Chronic Disease Management in Asheville, North Carolina
In collaboration with Mission Hospitals, pharmacists at the University of North Carolina Chapel Hill, and the North Carolina Pharmacists Association, the city of Asheville launched the Asheville Project in 1997. Initially designed to reduce the impact of diabetes on the health and wellness of city employees, retirees and their dependents, the Asheville Project has since incorporated asthma, cardiovascular disease, and depression modules.
A unique model, the Asheville Project focuses on a collaborative approach among the patient, the pharmacist care manager, and the physician to improve care and reduce costs.
How it works
The Asheville Project model relies on intensive education and ongoing interactions between patients and specially trained community pharmacists for coaching on diet, exercise, stress reduction, and medication management.
The specific steps in the project include:
- Local pharmacists receive in-depth training to provide counseling to patients.
- Employees and retirees volunteer to participate in one or more modules of the program.
- Individuals are assigned to a certified pharmacist care manager and attend training on managing their diseases.
- Individuals meet monthly with their pharmacist care managers, visit their treating physician regularly, and have labs drawn on a routine basis.
- Patient co-payments for medications and supplies are waived as long as they are actively participating in the program.
A critical component of the program is patient privacy. The city of Asheville Human Resources and Employee Health Services have created a culture of confidentiality around employee and retiree health issues. According to Wellness Coordinator Destiny Mattsson, “Participation rates have grown year after year thanks to the high level of trust employees and retirees have in the program. We estimate that nearly 100 percent of diabetics are enrolled in the program.”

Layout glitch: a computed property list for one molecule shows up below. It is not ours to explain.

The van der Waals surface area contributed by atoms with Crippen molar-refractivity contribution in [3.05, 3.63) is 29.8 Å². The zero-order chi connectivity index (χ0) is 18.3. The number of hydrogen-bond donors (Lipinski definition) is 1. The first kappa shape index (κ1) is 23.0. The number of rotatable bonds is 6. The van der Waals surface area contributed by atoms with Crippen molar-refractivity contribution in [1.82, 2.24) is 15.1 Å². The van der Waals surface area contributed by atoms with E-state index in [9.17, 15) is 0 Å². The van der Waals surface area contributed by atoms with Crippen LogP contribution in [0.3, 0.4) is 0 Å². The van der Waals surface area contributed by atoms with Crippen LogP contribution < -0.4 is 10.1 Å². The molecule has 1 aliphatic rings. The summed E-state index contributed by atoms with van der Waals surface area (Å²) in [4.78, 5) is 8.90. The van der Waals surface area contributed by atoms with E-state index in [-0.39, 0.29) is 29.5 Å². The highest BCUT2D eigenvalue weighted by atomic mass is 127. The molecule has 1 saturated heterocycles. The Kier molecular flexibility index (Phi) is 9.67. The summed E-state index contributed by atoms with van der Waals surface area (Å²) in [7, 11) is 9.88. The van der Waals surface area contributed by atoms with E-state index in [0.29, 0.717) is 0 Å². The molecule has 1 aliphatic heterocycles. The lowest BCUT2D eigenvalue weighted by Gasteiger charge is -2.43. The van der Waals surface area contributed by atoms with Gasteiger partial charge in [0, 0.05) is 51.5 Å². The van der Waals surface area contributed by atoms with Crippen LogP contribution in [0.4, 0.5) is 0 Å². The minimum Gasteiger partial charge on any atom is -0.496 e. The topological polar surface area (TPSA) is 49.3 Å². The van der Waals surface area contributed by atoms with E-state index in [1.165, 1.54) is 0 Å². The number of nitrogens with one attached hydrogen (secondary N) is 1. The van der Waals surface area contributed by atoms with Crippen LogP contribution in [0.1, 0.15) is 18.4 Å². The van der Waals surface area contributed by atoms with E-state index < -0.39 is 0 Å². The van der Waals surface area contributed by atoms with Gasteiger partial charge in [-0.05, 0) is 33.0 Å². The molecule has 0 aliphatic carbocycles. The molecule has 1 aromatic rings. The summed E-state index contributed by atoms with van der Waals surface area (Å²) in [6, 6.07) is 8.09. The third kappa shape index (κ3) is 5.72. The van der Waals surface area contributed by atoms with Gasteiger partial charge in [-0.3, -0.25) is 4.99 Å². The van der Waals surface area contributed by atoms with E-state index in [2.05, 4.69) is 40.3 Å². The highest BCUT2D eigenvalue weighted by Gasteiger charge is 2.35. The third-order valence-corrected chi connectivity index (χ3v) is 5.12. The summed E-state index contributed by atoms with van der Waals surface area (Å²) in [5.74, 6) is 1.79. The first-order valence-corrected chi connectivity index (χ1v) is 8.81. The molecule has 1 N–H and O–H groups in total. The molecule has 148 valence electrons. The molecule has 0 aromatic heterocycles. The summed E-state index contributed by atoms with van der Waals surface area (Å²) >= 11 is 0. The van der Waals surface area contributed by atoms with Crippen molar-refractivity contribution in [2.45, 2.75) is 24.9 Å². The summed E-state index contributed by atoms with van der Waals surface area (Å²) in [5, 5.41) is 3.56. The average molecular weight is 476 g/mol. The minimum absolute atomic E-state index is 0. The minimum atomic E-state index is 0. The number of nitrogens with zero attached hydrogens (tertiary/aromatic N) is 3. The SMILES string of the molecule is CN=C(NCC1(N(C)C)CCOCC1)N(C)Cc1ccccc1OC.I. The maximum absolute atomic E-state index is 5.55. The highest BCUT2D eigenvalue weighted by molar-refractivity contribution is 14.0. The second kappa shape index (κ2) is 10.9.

Results of published data indicate that the city saves about $4.00 for every $1.00 it invests in the program for diabetes management. Medical studies of the Asheville Project revealed multiple outcomes over a six-year study period:
- Average annual medical expenses for a diabetic patient dropped by 40 percent in the first year of the program, and remain at nearly 60 percent less than the national average.
- The number of sick days taken by diabetic patients dropped to six from more than 12 days per year, and for asthma patients the number of sick days dropped to three from 11 days per year.
- Cardiovascular events, related ER visits, and hospitalizations reduced by half.
- Cardiovascular medication use increased almost threefold, while cardiovascular medical costs decreased by 46.5 percent in the six-year period.
- Average annual cardiovascular-related medical costs decreased to 19 percent from 30.6 percent of total health care costs.
- Asthma patients who made ER visits decreased to 1.3 percent from 9.9 percent and hospitalizations dropped to 1.9 percent from 4 percent.
Employee Health Services
The city of Asheville provides a free on-site walk-in clinic that is staffed by registered nurses who specialize in occupational health and is open to any city employee. The clinic averages 600 employee visits per month for both work-related and personal injuries and illnesses, reducing absenteeism for routine health and medical appointments.
City of Asheville